Outhalf eager to take his chance to run the show
“Stop all the clocks, cut off the telephone . . . ,” goes the lament. In the Rose room it was difficult to know if the Irish team press conference was just that for the venerable Ronan O’Gara or a celebration of renewal. If rugby has the capacity to pause and allow tectonic plates to shift, yesterday was one of those moments.
One way or another Declan Kidney finally struck out. The alleged arch conservative completed his season of the long knife and by game three of this year’s championship has changed the face of the Irish rugby landscape.
O’Gara’s position of game manager, point kicker, cage rattler and imp slid from view and by Kidney’s side yesterday were two of the new wave, Paddy Jackson and Luke Marshall, fresh faced and not appearing the least bit spooked. O’Gara was the first to shake Jackson’s hand.
“That was very nice of him. He didn’t have much to say,” said the 21-year-old. “He just said ‘well done, I’m happy for you’.”
Brian O’Driscoll went with dignity but with no burning love for the decision to make Jamie Heaslip captain. Now it has been made clear to O’Gara that his place as a shaper of games at international level is at very best under question.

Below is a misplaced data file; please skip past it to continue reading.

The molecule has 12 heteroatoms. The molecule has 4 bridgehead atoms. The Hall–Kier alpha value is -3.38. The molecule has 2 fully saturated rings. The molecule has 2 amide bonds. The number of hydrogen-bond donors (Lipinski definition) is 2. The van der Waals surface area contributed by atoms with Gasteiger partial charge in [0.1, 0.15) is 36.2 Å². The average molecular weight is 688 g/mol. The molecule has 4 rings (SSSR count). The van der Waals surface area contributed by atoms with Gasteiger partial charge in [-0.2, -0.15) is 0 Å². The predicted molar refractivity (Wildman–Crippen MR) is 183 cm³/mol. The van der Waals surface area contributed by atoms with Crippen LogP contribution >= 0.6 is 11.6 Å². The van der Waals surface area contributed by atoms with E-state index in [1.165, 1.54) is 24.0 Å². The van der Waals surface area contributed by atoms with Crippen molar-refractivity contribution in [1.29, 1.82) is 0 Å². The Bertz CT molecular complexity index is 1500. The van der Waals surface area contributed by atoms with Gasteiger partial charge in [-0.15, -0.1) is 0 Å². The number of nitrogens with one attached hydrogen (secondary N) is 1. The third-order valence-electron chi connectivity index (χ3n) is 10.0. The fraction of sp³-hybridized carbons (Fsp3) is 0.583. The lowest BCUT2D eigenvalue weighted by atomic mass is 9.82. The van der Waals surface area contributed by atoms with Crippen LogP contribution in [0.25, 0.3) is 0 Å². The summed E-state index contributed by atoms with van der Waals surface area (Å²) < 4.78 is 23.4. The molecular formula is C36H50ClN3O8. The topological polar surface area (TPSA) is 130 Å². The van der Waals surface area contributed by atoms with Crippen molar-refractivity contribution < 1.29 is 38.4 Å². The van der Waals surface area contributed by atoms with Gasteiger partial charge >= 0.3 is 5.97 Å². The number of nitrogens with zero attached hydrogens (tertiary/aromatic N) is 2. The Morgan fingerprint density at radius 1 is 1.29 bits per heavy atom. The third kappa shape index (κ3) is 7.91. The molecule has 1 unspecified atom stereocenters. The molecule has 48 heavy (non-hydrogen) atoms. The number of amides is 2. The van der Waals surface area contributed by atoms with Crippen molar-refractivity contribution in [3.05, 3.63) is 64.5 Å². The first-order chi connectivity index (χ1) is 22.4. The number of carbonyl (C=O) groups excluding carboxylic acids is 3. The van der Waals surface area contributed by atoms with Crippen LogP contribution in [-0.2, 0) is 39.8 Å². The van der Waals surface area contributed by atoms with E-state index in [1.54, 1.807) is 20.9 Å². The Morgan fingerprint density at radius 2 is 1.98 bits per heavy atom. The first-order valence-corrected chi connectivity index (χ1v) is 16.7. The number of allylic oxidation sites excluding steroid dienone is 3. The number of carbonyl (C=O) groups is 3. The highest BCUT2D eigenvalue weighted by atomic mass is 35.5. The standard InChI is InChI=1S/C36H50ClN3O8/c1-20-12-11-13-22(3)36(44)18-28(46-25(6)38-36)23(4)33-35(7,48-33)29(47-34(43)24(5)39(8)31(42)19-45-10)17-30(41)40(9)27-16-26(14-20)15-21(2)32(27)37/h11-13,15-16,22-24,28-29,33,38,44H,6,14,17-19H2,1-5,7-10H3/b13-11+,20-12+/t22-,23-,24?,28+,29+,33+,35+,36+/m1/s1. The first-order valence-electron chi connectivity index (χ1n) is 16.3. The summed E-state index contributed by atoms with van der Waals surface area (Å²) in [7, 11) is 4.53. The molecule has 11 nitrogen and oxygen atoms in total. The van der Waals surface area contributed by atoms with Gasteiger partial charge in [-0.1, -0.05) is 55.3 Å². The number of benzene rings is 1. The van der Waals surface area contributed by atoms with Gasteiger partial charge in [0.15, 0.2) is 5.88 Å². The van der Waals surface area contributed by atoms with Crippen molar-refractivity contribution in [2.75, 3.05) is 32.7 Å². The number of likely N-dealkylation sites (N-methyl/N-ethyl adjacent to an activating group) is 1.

With Heaslip the voice of the team, Jackson at outhalf and the richly-talented Marshall paired with O’Driscoll for the injured Gordon D’Arcy, Kidney has quietly accommodated significant change over the last month, albeit under injury duress.
With Paul O’Connell in rehabilitation the former Irish captain is the lone remnant of what used to be Irish rugby’s north, south, east and west.
“It would have been Ronan and (Jonny) Wilkinson (I watched) when I was a bit younger,” said Jackson with captain Jamie Heaslip chiming in “yeah, a year ago”.
Youthful and three months younger than England’s Owen Farrell, Jackson is self-contained. But there is an over riding and healthy ambition to his personality and the image of a green shirt with number 10 came quickly to him less than two weeks ago.
“I think it was probably when I was watching the game and saw Johnny (Sexton) go down,” he says. “I sort of sat up in my seat a little bit. I had a game for Ulster the next week and had to focus on that. But I knew the position was up for grabs.”
Despite South African Ruan Pienaar assuming the kicking role in Ulster last weekend Jackson is ready for it, ready to run the back line, to take the kicks in Murrayfield, ready too to shamelessly vy with Sexton on his return.